Trichothecene Mycotoxins in Some Water-Damaged Buildings
Tapani Tuomi1 Ph.D., Lauri Saarinen M.Sc., Sanna Lappalainen Lic. Phil., Outi Lindroos M.Sc., Marjo Nikulin Ph.D., Kari Reijula M.D., Ph.D. Finnish Institute of Occupational Health, Uusimaa Regional Institute, Helsinki, Finland, e-mail firstname.lastname@example.org
Bulk samples of moldy interior finishes, settled dust, contact inoculated microbiological samples (mixed cultures), as well as pure cultures isolated from indoor environments, were subjected to the qualitative and semi-quantitative simultaneous analysis of 12 trichothecenes. The analysis method was developed as a result of the present study and it includes extraction, sample pre-treatment and reverse-phase HPLC-separation with following tandem mass spectrometric identification and quantitation using electrospray ionization on a quadrupole ion trap mass analyzer.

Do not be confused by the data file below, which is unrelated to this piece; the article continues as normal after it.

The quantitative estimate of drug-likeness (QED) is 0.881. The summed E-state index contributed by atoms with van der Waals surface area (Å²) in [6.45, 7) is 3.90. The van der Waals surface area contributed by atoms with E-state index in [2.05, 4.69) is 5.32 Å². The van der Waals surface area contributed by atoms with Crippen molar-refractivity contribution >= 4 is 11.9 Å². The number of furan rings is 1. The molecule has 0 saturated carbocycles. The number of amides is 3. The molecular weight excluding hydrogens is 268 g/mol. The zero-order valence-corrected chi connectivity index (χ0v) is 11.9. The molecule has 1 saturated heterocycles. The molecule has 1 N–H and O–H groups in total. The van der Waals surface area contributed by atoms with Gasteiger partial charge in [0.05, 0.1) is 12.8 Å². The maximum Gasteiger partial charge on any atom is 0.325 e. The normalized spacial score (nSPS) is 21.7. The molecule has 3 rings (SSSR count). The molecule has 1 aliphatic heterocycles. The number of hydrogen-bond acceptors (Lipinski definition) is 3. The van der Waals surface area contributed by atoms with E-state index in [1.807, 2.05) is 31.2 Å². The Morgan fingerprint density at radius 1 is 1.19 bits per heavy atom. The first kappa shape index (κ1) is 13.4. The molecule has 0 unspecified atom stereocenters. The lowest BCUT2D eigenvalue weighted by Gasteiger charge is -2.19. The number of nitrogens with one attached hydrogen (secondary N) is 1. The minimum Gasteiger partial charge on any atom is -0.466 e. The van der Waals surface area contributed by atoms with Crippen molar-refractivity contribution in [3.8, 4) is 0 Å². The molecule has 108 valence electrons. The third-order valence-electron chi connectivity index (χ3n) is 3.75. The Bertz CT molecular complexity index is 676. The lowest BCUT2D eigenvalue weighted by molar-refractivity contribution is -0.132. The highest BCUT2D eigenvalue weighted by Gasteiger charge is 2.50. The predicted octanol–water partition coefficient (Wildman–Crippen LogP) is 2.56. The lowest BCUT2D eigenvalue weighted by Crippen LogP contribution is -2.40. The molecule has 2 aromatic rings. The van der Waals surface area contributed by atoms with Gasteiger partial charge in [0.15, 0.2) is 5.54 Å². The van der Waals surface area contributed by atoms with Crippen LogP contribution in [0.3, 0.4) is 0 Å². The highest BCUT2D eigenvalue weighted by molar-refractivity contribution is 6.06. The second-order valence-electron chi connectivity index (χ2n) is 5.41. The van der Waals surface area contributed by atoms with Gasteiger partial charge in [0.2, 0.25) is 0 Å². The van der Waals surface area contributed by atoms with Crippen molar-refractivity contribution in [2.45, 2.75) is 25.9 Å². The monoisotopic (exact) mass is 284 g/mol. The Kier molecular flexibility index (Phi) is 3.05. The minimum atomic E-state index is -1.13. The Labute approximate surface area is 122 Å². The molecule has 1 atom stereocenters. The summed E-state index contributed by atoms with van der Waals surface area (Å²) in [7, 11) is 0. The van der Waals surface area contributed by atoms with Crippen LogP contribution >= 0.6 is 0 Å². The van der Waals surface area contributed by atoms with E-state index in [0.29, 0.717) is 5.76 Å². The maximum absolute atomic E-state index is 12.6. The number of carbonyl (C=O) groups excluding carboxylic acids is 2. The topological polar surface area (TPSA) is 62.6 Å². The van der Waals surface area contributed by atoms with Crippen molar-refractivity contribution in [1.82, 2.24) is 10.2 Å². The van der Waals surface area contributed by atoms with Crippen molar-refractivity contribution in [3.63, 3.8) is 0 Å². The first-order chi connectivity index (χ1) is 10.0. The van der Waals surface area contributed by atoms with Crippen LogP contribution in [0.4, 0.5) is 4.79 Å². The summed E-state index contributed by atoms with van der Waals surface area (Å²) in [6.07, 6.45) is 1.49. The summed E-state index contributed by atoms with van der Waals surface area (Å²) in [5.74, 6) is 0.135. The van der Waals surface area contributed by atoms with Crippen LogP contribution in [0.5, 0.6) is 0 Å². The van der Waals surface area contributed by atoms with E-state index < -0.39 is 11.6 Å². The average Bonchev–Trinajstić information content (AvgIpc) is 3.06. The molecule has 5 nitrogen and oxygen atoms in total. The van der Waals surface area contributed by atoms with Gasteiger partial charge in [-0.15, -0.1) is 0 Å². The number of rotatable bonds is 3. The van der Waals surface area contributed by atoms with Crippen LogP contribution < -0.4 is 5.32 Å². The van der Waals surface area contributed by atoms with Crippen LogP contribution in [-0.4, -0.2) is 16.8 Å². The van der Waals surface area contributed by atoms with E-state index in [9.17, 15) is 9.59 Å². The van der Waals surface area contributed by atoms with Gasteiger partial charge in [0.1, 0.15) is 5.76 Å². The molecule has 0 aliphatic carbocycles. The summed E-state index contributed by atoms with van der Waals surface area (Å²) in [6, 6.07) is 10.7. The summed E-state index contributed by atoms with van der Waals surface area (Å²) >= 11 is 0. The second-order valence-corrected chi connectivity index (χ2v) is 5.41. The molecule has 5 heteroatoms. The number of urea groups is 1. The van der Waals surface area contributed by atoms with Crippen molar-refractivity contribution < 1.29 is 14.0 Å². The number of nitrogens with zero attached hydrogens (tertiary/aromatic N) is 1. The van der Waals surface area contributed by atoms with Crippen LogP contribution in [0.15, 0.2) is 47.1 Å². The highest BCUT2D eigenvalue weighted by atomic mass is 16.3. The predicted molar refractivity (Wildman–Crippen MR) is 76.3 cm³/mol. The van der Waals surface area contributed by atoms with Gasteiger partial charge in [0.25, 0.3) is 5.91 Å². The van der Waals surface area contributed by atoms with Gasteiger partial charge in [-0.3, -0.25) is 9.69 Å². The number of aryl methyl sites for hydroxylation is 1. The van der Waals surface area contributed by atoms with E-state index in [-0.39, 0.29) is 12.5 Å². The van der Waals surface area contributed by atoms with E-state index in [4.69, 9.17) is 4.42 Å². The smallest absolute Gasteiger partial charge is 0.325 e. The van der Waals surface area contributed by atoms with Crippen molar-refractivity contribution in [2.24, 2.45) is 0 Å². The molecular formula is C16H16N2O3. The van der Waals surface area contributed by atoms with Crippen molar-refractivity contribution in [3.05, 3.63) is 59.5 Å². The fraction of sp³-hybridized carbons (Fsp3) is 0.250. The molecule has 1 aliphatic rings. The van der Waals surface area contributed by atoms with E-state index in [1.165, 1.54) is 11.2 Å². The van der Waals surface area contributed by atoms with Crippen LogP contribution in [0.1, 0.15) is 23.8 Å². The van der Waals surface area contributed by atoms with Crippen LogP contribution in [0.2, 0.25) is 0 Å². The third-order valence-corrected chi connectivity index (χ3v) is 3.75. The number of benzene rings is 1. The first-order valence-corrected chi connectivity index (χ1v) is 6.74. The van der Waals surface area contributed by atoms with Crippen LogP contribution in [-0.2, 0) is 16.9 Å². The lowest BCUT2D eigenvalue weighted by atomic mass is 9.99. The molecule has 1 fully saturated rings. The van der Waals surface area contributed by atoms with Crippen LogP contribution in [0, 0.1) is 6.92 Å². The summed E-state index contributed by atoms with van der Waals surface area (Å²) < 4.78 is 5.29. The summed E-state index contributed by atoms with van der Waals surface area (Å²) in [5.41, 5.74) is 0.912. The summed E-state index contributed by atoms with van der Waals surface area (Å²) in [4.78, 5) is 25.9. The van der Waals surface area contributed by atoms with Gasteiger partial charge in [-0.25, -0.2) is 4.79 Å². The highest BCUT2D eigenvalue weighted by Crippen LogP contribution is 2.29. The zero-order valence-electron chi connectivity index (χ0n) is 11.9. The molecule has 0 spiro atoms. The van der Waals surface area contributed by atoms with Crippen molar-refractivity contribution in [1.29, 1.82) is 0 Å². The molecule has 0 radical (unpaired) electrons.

Similarly to previous studies on fodder or foods, contaminated with trichothecene producing moulds, diacetoxyscirpenol and T-2 toxin were the most prevalent trichothecenes. Apart from these, 3-acetyl-deoxynivalenol, T-2 tetraol, verrucarol and roridin A were occasionally present, particularly in samples contaminated with Fusarium or Stachybotrys spp. Satratoxins G and H were also found on rare occasions, especially from sites with a severe occurrence of Stachybotrys spp. All examined sites were Finnish water-damaged buildings, with confirmed health implications, resulting from fungal propagation.